During the few days waiting for Sam to arrive in Port St Charles, Barbados, and afterwards, I took the opportunity to roam the Island with my camera.
Jessica, Louisa, and I began our stay in an hotel on the southern tip of the island, some miles from the finishing point, but soon transferred to join Chris, Frances, and Fiona in one in the luxurious developing holiday playground.
This area presented a stark contrast to how the rest of the inhabitants of Barbados lived. Our hotel was surrounded by a compound patrolled by armed guards to keep out people like a coconut seller seated on the wall outside. His produce looked unappetising and he charged fairly optimistic prices.
Some distance away, a young woman, seated on a rugged outcrop gazing out to sea, was persuaded to rise to her feet.
Port St Charles (Speightstown on the map) lies on the Caribbean Sea to the north west of the Island. To the east storms the Atlantic ocean. The two bodies of water meet at the northern tip of the Island. Rowers need to navigate this point with precision. Too wide and the current would would carry them to Cuba, too near and they would be smashed on these rocks. The competitors rowed in pairs or solo. One of the pairs hit the rocks, and had to be rescued.
These seascapes are of the more gentle Caribbean.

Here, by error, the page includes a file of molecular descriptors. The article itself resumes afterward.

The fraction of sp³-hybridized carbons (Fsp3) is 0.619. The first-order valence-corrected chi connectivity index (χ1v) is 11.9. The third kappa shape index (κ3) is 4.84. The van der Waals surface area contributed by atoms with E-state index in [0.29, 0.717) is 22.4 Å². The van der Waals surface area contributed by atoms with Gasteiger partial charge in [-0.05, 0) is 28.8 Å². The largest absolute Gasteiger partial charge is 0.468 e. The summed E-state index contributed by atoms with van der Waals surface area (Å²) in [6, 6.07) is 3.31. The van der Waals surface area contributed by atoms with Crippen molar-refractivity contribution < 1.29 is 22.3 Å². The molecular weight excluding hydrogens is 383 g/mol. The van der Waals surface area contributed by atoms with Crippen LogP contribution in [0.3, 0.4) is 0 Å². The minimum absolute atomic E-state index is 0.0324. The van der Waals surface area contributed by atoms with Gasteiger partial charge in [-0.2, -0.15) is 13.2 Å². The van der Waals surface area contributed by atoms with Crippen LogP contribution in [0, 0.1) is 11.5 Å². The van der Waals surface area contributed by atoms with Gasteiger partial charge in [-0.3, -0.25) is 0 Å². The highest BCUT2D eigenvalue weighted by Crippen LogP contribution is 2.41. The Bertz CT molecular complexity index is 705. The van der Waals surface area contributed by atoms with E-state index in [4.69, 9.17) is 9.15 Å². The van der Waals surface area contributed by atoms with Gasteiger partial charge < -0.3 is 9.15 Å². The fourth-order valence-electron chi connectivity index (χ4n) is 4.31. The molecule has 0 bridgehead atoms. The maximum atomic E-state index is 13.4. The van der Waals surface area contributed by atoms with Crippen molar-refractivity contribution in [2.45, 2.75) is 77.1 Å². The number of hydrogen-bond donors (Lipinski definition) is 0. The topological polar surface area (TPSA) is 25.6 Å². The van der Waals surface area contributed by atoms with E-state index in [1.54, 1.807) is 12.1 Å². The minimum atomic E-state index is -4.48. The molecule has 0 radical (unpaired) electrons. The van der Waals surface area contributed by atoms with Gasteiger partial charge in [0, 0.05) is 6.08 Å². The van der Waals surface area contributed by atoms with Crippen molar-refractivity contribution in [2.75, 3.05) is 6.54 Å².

Much less inviting was the dark, violent, Atlantic that, on the last couple of days, swept my son so fast towards his final destination that he dropped his anchor to slow himself down in order to arrive in daylight. Not for him, Cuba or the rocks.
Meanwhile, I traversed the island.
Cacti flowered profusely;
I learned later that this is a calotropis;
this is an hibiscus;
bougainvillea grows everywhere on the island;
as do coconuts.
A lone stork stands out from the long grass by the sea,
on the coast of which expensive holiday homes contrast with
the traditional wooden chattel houses.
I was surprised to see a horse lurking in the hedgerow, but have since learned that racing is a popular pastime, dating from the colonial years.
This is possibly a grackle, or a Barbadian Black Bird.
The iridescent blue tinge on the neck of the Zenaida dove is intriguing.
I expect there were plans for this rusting drum.
I have seen graffiti in many forms, but only on Barbados has it been carved into succulents.